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Influence of cannabis use trajectories, grade repetition and family background on the school-dropout rate at the age of 17 years in France.
Research has shown that cannabis use contributes to school dropout, but few studies have distinguished the age at onset of use from the age at progression to daily use neither their interaction with grade repetition.
This study is based on a French representative cross-sectional survey (N = 29,393 teenagers aged 17 years) and uses retrospective data. The influence of drug-use patterns <16 years of age on school-dropout rates (5.3%) are modelled with logistic regressions among boys and girls.
The main factors associated with dropout were a low family socio-economic status, early grade repetition, single-parent families and daily tobacco smoking (ORa > or = 2.6). The link with the move to daily cannabis use was more evident when it occurred <14 years of age (ORa = 2.05 for boys and 3.41 for girls) rather than at > or =15 years (ORa = 1.45 for both sexes). The onset of cannabis use was not significant when occurring <14 years of age, but was linked to school attainment when occurring at age 15-16 years (ORa = 0.80 for boys and 0.64 for girls). Results are similar for alcohol use. Repeating a grade before beginning to use cannabis increased the dropout rates compared with the opposite sequence. Girls were more affected by early grade repetition and by early and daily cannabis use.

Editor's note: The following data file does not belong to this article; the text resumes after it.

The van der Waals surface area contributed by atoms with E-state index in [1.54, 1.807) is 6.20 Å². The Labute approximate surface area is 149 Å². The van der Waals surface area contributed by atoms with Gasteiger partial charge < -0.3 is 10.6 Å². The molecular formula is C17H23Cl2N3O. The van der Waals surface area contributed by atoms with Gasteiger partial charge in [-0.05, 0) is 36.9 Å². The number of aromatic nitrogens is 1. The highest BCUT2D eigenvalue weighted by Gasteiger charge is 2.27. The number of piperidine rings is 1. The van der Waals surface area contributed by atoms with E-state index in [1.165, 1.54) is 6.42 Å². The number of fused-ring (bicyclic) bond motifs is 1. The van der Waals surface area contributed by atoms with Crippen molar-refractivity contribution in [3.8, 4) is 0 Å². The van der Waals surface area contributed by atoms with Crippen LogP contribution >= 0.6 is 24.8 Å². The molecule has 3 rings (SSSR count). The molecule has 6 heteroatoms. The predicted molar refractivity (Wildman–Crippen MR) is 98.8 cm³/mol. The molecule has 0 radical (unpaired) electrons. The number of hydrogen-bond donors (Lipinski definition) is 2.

Cannabis use is rarely a trigger for grade repetition but can have either damaging or positive effects on school attainment depending of the level of use. Positive social competence reflected by peer initiation should be investigated to understand this paradoxical effect.
Sexual Dysfunction, Physiological
Pub Type(s)Comparative Study
Research Support, Non-U.S. Gov't